Warehouse Workers Protest Against Mars Company

Liz Carey

Chicago, IL (WorkersCompensation.com) – A group of workers protested the Mars Candy Company recently saying that the company is not only not honoring a petition given to management by workers, but retaliating against workers who signed it.

According to Warehouse Workers for Justice, the Mars Workers for Justice committee delivered a petition signed by nearly 100 Mars workers to demand changes to their working conditions during the COVID-19 pandemic.

Among their demands were hazard pay, paid time off if quarantined, company-provided personal protective equipment and the elimination of employee’s point system during the health crisis.

The unions allege that since the petition was delivered, at least three have been fired, leading to those employees filing Unfair Labor Practice complaints against Mars and its contractors.

Workers are now also asking that the company shut down the plant to allow for disinfection and cleaning, while paying employees, given the number of COVID cases the company has seen, and to end the retaliation and intimidation of employees who have asked for greater protection at work.

Ryan Johnson, one of the speakers at the protest rally in front of the Chicago-based companies Warehouse, said since delivering the petition with co-workers, he feels he’s being targeted.

“I’ve been there for two years as a forklift driver… After bringing the petition with a few co-workers, I was brought to the office and the general manager said he was not going to honor the petition… because I brought the petition to him, I became public enemy number one. I feel intimidated,” he said. “He said that wishes that he could fire me. I never had any assurance of my employment there, but I was given notice that if I had a bad production day, I would be fired. A few days ago, I had a corrective action brought up against me for being ‘disruptive.’

Johnson said there have been four cases in the past week, when they were sent home early with no pay. A high-risk individual, who lives with family members who are also high-risk, he said he wanted the company to take the lead and take precautions to protect its employees.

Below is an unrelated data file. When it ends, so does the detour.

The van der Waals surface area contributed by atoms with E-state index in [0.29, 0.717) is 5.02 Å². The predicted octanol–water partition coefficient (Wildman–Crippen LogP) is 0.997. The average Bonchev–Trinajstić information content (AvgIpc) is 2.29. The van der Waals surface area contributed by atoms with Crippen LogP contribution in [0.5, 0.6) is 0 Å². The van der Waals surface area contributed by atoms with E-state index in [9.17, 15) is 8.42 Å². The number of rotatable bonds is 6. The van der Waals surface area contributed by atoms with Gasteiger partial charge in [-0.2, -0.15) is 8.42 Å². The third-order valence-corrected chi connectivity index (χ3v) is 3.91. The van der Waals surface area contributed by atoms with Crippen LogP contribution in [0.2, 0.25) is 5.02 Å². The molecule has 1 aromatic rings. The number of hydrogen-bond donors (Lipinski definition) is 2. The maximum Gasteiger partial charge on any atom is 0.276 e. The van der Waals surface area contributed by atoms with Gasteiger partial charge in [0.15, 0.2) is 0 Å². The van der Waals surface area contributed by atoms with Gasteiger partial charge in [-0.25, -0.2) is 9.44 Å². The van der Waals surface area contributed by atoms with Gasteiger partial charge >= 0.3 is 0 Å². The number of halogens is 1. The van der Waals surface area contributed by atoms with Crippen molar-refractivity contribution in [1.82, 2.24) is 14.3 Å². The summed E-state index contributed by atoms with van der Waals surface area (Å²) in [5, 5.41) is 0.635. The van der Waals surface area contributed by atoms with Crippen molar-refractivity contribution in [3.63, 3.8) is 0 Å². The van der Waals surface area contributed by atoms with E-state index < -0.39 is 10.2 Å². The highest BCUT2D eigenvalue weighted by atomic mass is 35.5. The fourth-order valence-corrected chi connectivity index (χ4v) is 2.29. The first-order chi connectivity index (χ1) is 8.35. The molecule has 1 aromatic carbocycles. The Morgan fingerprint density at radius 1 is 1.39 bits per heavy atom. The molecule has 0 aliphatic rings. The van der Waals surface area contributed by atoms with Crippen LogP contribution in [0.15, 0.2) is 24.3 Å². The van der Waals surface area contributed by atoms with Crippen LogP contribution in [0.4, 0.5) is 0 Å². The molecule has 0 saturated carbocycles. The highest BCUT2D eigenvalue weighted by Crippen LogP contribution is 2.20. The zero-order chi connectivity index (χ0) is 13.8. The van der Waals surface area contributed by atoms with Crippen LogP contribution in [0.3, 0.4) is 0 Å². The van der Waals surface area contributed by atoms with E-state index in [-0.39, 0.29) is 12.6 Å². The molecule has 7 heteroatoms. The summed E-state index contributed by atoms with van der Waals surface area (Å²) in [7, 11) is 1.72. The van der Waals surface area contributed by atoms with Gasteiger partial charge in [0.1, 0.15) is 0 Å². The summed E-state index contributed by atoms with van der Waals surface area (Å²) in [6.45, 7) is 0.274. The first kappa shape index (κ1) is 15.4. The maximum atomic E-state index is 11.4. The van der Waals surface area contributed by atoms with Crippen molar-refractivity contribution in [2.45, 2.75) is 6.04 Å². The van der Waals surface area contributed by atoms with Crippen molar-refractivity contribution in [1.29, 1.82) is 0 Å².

Another protestor, Demonica Moore, said she started working as a temp worker at the warehouse in 2017. She said she was fired after signing the petition.

“I went from only having one write-up to being fired and placed on the Do Not Return list,” she said. “A Do Not Return list means you are fired and you cannot work with that staffing agency anymore. It does not make sense to me. The only explanation I have left is that I signed a petition for better pay during COVID-19 back in July and this was retaliation against me. But I know it is my right to ask for better pay and better protections at my work.”

Last month, Grant Reid, the CEO of Mars, said the company is working to take care of its employees.

“We’ve had to shift quickly to new ways of working, address unprecedented challenges and deal with a great deal of ambiguity. This year has taken its toll on all of us. And, yet, what has shone through is resilience, hope and the care we have for each other as a team. That has truly inspired me,” he said in an open letter to his employees in August, according to Confectionary Production magazine. “In the face of coronavirus, our priority has been to do everything in our power to protect the health and wellbeing of Mars associates. That included trying to provide peace of mind by putting pay and benefit continuity principles in place. We have continued to provide income and benefits to all associates, even those who needed time off due to illness, quarantine, temporary site closures or reductions in working hours. I’m grateful that the financial freedom and all the principles we have as a family business allowed us to do this.”

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